Wednesday, November 29, 2006

DHS Chief Emphasizes Collaboration, Information Sharing, Risk Management

In a speech by DHS Secretary Chertoff at the 2006 Grants & Training National Conference, Chertoff reasserted some of the department's priorities. First, Chertoff again stressed a collaborative approach across levels of government:

Effective preparedness requires teamwork across all levels of the government and society, and it requires joint planning, coordination, training and execution. We have to have a common approach, a coordinated approach, across all of the phases of what we have to do to create homeland security -- prevention, protection, response and recovery.
In the grant process, this will mean more two-way communication between local authorities and DHS:
It's going to be an iterative back-and-forth process in which you will have an opportunity to absorb our suggestions and come back for a second round before we finalize these arrangements. I'm convinced that this kind of two-way communication is going to go a long way to alleviating some of the frustration that you have rightly expressed in past years.
Chertoff also repeated his emphasis on risk management as a guiding principle for Homeland Security:

I'm going to repeat something I've said a lot in the almost two years I've been on this job, which is the core principle that animates what we do at DHS, and that is risk management. It is a recognition of the fact that management of risk is not elimination of risk. There is no elimination of risk in life, and anybody who promises every single person protection against every threat at every moment in every place in the country is making a false promise.

What we do have to do is identify and prioritize risks -- understanding the threat, the vulnerability and the consequence. ... So we have to invest our resources that balance the need to give the most to the high risk areas, but also to make sure that everybody is getting a basic level of capability to do what they need to do to protect Americans in our towns and our rural areas from sea to sea.
Chertoff stressed the primacy of state and local government:
I also want to say, before I discuss what we're going to do, that we have a very keen recognition of the primacy of state and local government in developing the skills and capabilities for preparedness. State and local governments know communities the best. They know their communities much better than the federal government in Washington knows their communities. And therefore, the expertise to tailor planning and capabilities to specific needs best resides with the lowest level of government.
Chertoff, matching the tone of the Information Sharing Environment Implementation Plan, emphasized state and local fusion centers as a primary means of "vertical" information sharing (also see Monday's post on the ISE plan):

One of the critical insights we've had is that we have to do, not only a better job of horizontal sharing, as we have succeeded, I think, in doing over the last five years, but we have to do more in terms of vertical sharing. And that's, by the way, not a one-way street. It's not just us pushing information down to you; it's you -- helping you collect and push information up to us because increasingly the threats we have to worry about are not merely those that come from overseas, but homegrown threats of the kind, for example, that the United Kingdom has lately faced in 2005 and 2006 with some of the homegrown plots that came to light over there.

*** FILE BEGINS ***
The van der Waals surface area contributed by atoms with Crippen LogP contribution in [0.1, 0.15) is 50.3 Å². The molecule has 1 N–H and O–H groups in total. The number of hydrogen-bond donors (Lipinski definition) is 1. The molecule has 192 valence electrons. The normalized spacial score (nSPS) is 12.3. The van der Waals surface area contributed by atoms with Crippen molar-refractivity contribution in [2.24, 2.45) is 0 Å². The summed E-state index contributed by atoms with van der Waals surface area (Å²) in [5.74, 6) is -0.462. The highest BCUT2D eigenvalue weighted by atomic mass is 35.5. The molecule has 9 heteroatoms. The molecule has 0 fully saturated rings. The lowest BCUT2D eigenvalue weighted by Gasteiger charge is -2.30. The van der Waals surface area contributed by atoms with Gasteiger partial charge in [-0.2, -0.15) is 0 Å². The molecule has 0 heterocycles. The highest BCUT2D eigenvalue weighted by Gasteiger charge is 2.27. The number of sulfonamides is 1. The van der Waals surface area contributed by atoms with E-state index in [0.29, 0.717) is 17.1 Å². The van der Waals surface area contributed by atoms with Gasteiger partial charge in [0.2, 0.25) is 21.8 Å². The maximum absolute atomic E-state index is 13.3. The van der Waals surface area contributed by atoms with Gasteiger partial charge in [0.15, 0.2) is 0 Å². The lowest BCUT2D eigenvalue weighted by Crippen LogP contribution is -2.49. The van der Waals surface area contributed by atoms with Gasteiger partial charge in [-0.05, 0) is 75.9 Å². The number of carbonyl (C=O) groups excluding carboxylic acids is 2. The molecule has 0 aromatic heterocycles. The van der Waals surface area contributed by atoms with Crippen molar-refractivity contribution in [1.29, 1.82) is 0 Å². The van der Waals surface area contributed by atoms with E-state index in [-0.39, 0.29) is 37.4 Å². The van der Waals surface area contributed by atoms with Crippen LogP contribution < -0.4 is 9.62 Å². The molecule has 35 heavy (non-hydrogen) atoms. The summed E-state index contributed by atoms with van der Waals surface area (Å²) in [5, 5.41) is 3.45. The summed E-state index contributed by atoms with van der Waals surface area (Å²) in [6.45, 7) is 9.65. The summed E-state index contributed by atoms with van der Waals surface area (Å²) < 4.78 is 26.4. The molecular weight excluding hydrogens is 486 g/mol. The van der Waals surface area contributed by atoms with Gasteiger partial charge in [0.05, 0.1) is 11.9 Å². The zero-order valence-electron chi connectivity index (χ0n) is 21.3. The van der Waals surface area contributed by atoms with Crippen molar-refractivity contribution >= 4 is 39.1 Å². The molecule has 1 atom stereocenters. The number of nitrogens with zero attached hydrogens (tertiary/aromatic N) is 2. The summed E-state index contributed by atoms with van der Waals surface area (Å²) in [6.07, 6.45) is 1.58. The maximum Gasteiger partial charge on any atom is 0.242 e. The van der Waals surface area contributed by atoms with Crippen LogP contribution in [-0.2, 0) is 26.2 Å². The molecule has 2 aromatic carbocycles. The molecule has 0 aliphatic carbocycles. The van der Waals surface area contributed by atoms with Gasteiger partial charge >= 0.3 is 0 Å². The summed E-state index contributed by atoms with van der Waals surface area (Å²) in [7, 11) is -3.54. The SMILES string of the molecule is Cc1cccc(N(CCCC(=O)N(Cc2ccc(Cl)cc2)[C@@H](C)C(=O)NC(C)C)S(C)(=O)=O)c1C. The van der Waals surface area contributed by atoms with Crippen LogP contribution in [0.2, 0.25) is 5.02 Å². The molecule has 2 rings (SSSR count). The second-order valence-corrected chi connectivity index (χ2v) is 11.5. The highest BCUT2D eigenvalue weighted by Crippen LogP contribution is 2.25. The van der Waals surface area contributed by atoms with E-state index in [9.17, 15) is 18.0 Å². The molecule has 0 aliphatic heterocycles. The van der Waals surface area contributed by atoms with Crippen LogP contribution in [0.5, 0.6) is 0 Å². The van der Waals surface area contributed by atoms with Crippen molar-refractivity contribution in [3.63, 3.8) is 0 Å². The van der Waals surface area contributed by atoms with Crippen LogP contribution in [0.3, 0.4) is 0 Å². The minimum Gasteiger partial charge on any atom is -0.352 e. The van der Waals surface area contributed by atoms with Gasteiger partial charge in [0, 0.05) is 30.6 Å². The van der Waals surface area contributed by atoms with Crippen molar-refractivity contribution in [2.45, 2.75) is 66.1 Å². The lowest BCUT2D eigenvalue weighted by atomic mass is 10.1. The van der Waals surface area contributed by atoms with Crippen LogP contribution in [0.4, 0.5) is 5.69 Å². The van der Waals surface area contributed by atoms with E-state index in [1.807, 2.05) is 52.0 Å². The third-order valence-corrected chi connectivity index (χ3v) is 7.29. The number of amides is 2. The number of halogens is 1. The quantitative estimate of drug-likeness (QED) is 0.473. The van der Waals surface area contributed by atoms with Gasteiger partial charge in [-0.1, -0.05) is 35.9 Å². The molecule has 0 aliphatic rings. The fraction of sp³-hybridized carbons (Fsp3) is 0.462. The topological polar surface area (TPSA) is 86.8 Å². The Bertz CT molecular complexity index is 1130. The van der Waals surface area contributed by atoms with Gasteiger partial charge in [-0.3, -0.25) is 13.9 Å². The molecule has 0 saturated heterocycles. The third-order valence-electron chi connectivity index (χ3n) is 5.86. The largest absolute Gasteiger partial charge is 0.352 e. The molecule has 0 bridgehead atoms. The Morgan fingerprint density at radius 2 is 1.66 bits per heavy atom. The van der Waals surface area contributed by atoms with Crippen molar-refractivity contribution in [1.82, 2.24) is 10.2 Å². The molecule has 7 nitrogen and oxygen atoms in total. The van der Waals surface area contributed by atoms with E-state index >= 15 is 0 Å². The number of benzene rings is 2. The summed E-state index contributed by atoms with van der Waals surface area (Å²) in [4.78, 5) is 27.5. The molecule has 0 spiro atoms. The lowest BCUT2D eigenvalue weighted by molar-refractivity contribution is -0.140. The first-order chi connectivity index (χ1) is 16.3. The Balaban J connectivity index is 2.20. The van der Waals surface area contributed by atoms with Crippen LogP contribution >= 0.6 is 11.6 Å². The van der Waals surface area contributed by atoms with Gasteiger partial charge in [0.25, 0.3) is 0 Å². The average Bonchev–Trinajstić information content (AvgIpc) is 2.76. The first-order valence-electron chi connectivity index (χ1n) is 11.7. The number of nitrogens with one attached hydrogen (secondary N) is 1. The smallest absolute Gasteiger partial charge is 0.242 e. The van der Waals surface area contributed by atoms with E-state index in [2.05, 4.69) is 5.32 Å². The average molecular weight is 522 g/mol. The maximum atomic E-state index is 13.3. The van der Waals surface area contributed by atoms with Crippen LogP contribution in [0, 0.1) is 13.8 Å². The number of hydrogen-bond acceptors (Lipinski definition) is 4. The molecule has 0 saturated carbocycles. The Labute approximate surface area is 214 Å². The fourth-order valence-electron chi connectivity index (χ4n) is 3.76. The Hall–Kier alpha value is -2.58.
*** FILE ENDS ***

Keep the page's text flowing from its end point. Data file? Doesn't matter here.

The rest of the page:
One of the keys to moving this vertical pathway in information sharing -- are fusion centers that are now being created in many of the states and the major urban areas in this country. We see a tremendous value in having a national network of linked intelligence fusion centers to facilitate the two-way sharing of information, and we look forward to enabling and assisting the creation and development of those fusion centers.

One of the things, for example, we're in the process of doing is deploying DHS intelligence and analytic personnel to all the major fusion centers, and getting that done by the end of 2008. We're already getting that done in a number of major cities. This will allow us to build a vertical network to match the horizontal network of intelligence and information sharing for all of our communities across the country.

Chertoff identified interoperable communications systems as one of the department's goals for the coming year:
[W]e are determined to ensure that the Urban Area Security Initiative cities, the major cities, have inter-operable communications in effect by the end of this coming year, and that all states have inter-operable communications in effect by the end of 2008. ... The bottom line is we have to be able to communicate during a disaster, and this remains a priority for all of us. We're going to get it done.
He also stressed NIMS compliance:
Another goal is NIMS compliance. We're well on our way to NIMS compliance all across the nation.
Also, DHS and DOD have collaborated on plans for responding to the 15 disasters in the National Planning Scenarios:
And perhaps even more important, we have begun working with DOD what we call a deliberative planning process for 15 major catastrophic national planning scenarios, which we would need to plan against if there were truly a catastrophe in this country.

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